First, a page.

Anna Kendrick is an American actress and singer. Rebel Wilson is an Australian actress and stand-up comedian. Along with an ensemble cast, they appeared in a movie entitled, “Pitch Perfect” in 2012, based on the non-fiction book by author Mickey Rapkin, “Pitch Perfect: The Quest For Collegiate A Cappella Glory.”
In the movie, the song “Cups” was performed, and it caught on like wildfire! Everyone seemed to jump on the “Cups” bandwagon, and the song was heard almost everywhere … even out in the open, in parks! Although Anna Kendrick isn’t the original singer of this song, she certainly made an impression on people with her performance both in the movie and on the talk show circuit.
When Kina Grannis, Kurt Schneider, Alex G, and Sam Tsui took on the song, their rendition — as well as the video — was refreshing while being familiar.
Not the only a cappella group to take the song into their own hands, the all-male a cappella group, Otto Tunes, from Syracuse University teamed up with Kara Della Valle and Grace Doty to record and film this version.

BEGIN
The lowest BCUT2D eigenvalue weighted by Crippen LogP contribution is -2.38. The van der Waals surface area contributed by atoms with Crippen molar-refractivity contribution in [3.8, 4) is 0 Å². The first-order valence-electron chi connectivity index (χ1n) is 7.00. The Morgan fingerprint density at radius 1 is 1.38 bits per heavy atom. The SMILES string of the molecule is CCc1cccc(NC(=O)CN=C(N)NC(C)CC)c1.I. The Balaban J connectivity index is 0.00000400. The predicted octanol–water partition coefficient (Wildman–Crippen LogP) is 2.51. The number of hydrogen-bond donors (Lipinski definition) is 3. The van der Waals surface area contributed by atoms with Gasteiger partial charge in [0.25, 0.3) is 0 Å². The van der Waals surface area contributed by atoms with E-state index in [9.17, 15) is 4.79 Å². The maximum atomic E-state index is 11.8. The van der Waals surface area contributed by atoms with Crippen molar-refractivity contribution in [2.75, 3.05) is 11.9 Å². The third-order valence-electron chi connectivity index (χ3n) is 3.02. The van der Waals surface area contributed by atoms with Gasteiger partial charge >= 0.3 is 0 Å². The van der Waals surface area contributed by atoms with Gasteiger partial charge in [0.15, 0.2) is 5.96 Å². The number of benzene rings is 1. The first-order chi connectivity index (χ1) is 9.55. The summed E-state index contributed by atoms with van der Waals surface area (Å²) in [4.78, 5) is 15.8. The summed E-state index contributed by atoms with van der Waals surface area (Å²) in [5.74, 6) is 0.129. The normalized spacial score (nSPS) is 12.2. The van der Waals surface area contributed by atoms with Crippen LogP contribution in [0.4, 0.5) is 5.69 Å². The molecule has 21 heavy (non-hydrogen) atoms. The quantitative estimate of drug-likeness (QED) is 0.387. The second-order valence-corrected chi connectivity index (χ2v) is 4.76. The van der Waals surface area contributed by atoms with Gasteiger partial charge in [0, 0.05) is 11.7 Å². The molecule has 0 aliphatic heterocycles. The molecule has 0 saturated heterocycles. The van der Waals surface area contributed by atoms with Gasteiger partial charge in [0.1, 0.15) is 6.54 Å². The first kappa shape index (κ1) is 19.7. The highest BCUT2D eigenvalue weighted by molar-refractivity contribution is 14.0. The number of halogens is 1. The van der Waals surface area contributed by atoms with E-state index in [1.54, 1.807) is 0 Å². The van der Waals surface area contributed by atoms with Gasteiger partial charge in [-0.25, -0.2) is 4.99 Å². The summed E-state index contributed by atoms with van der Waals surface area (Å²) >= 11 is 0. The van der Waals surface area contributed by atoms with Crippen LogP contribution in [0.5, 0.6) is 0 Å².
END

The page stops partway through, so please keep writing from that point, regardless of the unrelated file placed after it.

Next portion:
But contrary to popular misconception, this song isn’t an Anna Kendrick original. She isn’t even the first musician or group to cover that song. In fact, the now-defunct group Lulu and the Lampshades uncovered this song from another generation, re-arranged it to suit their style, and re-recorded it.
But even they weren’t the first to uncover this song from a bygone era. Back in 1969, it was recorded by the Mountain Ramblers who, like Lulu and the Lampshades, had uncovered it from yet an earlier generation, re-arranged it to suit their style, and released it to the radio stations. They, of course, had learned the song from the New Lost City Ramblers.
In the end, however, it’s actually a much older song that dates back to 1928 and the Carter Family, originally titled, “Will You Miss Me When I’m Gone?”
So there you go, dear readers and visitors. Just when you think you know the history behind a popular song, you might just find out that it’s been around a lot longer than you thought … nearly a hundred years long than you thought in some cases. This only goes to prove that good music is good music no matter how many years have passed between when it was written and when you hear it.